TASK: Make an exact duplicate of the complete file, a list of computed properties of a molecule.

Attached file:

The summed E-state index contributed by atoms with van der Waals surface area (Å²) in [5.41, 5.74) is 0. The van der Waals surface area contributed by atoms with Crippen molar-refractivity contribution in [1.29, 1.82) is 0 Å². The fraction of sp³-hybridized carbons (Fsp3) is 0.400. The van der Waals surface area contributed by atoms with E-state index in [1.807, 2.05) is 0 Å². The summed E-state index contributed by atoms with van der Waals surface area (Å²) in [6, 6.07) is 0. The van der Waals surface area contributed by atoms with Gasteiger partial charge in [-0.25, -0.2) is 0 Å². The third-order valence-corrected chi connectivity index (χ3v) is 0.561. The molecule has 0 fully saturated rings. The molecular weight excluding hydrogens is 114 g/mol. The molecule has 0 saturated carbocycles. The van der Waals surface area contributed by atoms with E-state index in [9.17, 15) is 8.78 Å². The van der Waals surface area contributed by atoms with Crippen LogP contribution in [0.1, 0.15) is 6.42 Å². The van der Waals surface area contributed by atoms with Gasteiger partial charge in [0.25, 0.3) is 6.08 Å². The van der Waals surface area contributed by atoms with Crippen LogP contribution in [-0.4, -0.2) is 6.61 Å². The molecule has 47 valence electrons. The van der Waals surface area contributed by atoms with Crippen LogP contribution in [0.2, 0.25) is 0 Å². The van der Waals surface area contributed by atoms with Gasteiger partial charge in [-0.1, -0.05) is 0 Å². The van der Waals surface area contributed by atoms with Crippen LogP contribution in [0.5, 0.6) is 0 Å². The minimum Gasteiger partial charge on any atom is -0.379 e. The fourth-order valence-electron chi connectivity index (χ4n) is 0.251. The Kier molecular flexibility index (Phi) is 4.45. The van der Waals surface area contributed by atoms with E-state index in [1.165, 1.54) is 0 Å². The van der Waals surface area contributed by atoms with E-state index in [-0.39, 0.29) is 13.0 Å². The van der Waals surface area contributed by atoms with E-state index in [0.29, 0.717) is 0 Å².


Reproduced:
The summed E-state index contributed by atoms with van der Waals surface area (Å²) in [5.41, 5.74) is 0. The van der Waals surface area contributed by atoms with Crippen molar-refractivity contribution in [1.29, 1.82) is 0 Å². The fraction of sp³-hybridized carbons (Fsp3) is 0.400. The van der Waals surface area contributed by atoms with E-state index in [1.807, 2.05) is 0 Å². The summed E-state index contributed by atoms with van der Waals surface area (Å²) in [6, 6.07) is 0. The van der Waals surface area contributed by atoms with Gasteiger partial charge in [-0.25, -0.2) is 0 Å². The third-order valence-corrected chi connectivity index (χ3v) is 0.561. The molecule has 0 fully saturated rings. The molecular weight excluding hydrogens is 114 g/mol. The molecule has 0 saturated carbocycles. The van der Waals surface area contributed by atoms with E-state index in [9.17, 15) is 8.78 Å². The van der Waals surface area contributed by atoms with Crippen LogP contribution in [0.1, 0.15) is 6.42 Å². The van der Waals surface area contributed by atoms with Gasteiger partial charge in [0.25, 0.3) is 6.08 Å². The van der Waals surface area contributed by atoms with Crippen LogP contribution in [-0.4, -0.2) is 6.61 Å². The molecule has 47 valence electrons. The van der Waals surface area contributed by atoms with Crippen LogP contribution in [0.2, 0.25) is 0 Å². The van der Waals surface area contributed by atoms with Gasteiger partial charge in [-0.1, -0.05) is 0 Å². The van der Waals surface area contributed by atoms with Crippen LogP contribution in [0.5, 0.6) is 0 Å². The minimum Gasteiger partial charge on any atom is -0.379 e. The fourth-order valence-electron chi connectivity index (χ4n) is 0.251. The Kier molecular flexibility index (Phi) is 4.45. The van der Waals surface area contributed by atoms with E-state index in [1.165, 1.54) is 0 Å². The van der Waals surface area contributed by atoms with E-state index in [-0.39, 0.29) is 13.0 Å². The van der Waals surface area contributed by atoms with E-state index in [0.29, 0.717) is 0 Å².